Some of my friends left comments on facebook after reading my last post, “What to do with old fitted sheets“. Some recommended donating old sheets to local shelters or to a vet. I donate blankets and old towels to a local animal shelter but I would be embarrassed to donate some of my ‘vintage’, old worn out ones. If they are not so worn out, may be. But trust me, no one would want these. The one you see in this tutorial was actually ripped right in the middle…from being so old. But that is a great idea. Local shelters would appreciate linens and bedding as long as they are not torn or are unusable.
Anyway, this is my #2 tutorial on what to do with unusable fitted sheets that you’d be too embarrassed to donate.
Reusable Grocery Bags
Many cities are banning plastic bags these days. And maybe once we are ‘forced’ to carrying reusable bags, we won’t forget them but how many times have you gone to the supermarket and realize that you left your reusable bag at home? Lots of times I bet. Me too.
So I started carrying a little pocket size reusable grocery bag that I made from an old fitted sheet awhile ago. Since then, I am never caught without a reusable bag at the supermarket. In fact, I keep a few in my glove compartment too, just in case.
This is just like a plastic grocery bag, except it is much greener. Also, you can fold the entire bag into a small pocket size for you to tuck into your purse. That’s the cool part.
The tote is really easy to make and you can make about five bags from a full size sheet…with these dimensions. Again, just like the garment bag tutorial I posted the other day, the measurements for the bags are totally up to you. You can make them whatever size you want or need.
- Old fitted sheet – I used a full size for this tutorial to make five bags
- Sewing machine
- Thread – I am using a dark colored thread in the tutorial for you to see but use a coordinating thread color as your sheet.
1. Cut out the elastic pieces from the fitted sheet and open up the corner seams to flatten out the sheet.
2. Fold the sheet in half in any direction and cut two layers of this “Tank Top” shape in approximately these dimensions. Again, the dimensions are up to how big you want the bags to be.
**Note**It is best to use the folded edge of the sheet as the bottom of the grocery bag. But if you have to sew the two pieces at the bottom, double stitch the seam for strength.
You see the little cut out above the bag? You will need that so don’t throw it out.
3. Take the cut out piece and hem the top (straight edge) by folding the raw edge under.
4. Center the cut out piece on the RIGHT SIDE of the bag and pin the sides.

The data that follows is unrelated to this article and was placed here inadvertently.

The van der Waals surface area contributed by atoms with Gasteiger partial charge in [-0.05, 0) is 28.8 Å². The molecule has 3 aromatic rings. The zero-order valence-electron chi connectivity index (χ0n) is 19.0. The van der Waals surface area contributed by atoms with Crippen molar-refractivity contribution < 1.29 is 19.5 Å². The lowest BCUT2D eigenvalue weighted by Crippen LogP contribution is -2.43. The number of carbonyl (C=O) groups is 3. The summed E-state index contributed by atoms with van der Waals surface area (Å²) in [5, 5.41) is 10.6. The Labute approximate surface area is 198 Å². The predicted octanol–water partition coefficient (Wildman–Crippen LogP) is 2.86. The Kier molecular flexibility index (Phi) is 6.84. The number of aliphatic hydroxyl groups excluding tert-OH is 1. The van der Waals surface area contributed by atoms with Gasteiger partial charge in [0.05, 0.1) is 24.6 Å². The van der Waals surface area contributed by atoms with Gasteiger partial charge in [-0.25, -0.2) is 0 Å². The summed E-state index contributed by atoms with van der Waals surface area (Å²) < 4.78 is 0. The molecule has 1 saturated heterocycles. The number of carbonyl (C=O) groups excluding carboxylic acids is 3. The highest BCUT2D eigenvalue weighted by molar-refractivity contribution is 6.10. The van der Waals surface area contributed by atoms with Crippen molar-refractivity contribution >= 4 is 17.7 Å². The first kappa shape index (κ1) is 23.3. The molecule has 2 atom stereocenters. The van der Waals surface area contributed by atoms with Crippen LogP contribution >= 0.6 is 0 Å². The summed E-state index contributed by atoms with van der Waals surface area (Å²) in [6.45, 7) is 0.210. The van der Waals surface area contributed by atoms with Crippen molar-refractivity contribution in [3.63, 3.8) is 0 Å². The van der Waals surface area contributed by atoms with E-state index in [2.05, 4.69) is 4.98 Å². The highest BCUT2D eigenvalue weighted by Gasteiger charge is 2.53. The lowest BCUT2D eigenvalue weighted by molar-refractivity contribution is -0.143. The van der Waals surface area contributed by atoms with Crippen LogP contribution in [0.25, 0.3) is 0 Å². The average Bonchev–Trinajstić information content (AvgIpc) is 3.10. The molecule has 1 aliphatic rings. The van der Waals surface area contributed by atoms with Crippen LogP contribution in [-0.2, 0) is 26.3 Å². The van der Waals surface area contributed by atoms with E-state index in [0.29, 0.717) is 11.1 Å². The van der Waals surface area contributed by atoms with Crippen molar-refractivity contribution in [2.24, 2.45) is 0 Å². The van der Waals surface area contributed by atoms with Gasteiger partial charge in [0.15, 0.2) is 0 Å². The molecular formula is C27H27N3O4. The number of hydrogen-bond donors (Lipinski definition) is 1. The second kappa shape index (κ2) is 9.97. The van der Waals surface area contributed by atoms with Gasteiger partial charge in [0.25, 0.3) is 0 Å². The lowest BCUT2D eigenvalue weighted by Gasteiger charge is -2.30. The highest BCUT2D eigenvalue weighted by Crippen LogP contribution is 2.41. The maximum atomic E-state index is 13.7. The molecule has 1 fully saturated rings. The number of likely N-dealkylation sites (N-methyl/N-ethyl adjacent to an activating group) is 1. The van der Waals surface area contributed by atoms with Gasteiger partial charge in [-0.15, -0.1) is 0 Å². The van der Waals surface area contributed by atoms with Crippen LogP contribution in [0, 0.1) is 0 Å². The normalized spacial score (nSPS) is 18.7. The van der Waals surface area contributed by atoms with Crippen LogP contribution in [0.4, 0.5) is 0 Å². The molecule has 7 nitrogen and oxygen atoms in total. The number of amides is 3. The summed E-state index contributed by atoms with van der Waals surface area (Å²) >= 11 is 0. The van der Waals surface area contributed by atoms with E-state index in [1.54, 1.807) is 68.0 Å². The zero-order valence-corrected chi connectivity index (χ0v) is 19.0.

5. Sew three sides, leaving the top edge open. I use small zigzag stitches to prevent the edges from fraying.
6. With the RIGHT SIDES together, sew around the sides of the bag, reinforcing with double stitches. I used zigzag for the second time around to prevent the edges from fraying.
7. While the bag is turned inside out, fold the two sides inward about two inches. Line up the handles to match. As you can see, the shape of the bag is not exactly square or rectangle. Pin down the folded edges and sew the handles and bottom, as indicated.
8. Turn it inside out and voila! You have a reusable grocery bag! A.K.A. T-Shirt Bag!
9. Now, how to you get it to a small compact size that you can fit into your purse? This is the part I wish I video taped but that didn’t happen. But I think you can follow the pictures and see how easy it is.
Now you have a pocket size reusable grocery bags!
Some more ideas on what to do with old fitted sheets…
- Produce Bags (I actually have a few of these too)
- White sheets would make easy ghost costume
- Pillow cases
- Drawstring laundry bags
- Pajama pants
Why I don’t use flat sheets to make these totes and the garment bag
…because flat sheets can be used as new fabric. Right after I graduated from college, with no two nickles to rub together, I used to go down to Macy’s during the White Sale, and scour the Clearance section for the cheapest and prettiest flat sheets to use as fabric. And what’s better is that I can buy the bedding – fitted sheets and pillow cases – and coordinate the rest of the room with flat sheets. I made matching window curtains, cushion covers, and even duvet covers. I also made shower curtains and even a matching skirt for the old sink to hide the pipes. Decorating on a dime!
I still use flat sheets as fabric because my family tend to hate using flat sheets so I usually have a pile in my fabric stash collection. So, when I have old fitted sheets that I can upcycle to make these totes and garment bags, why would I want to use flat sheets?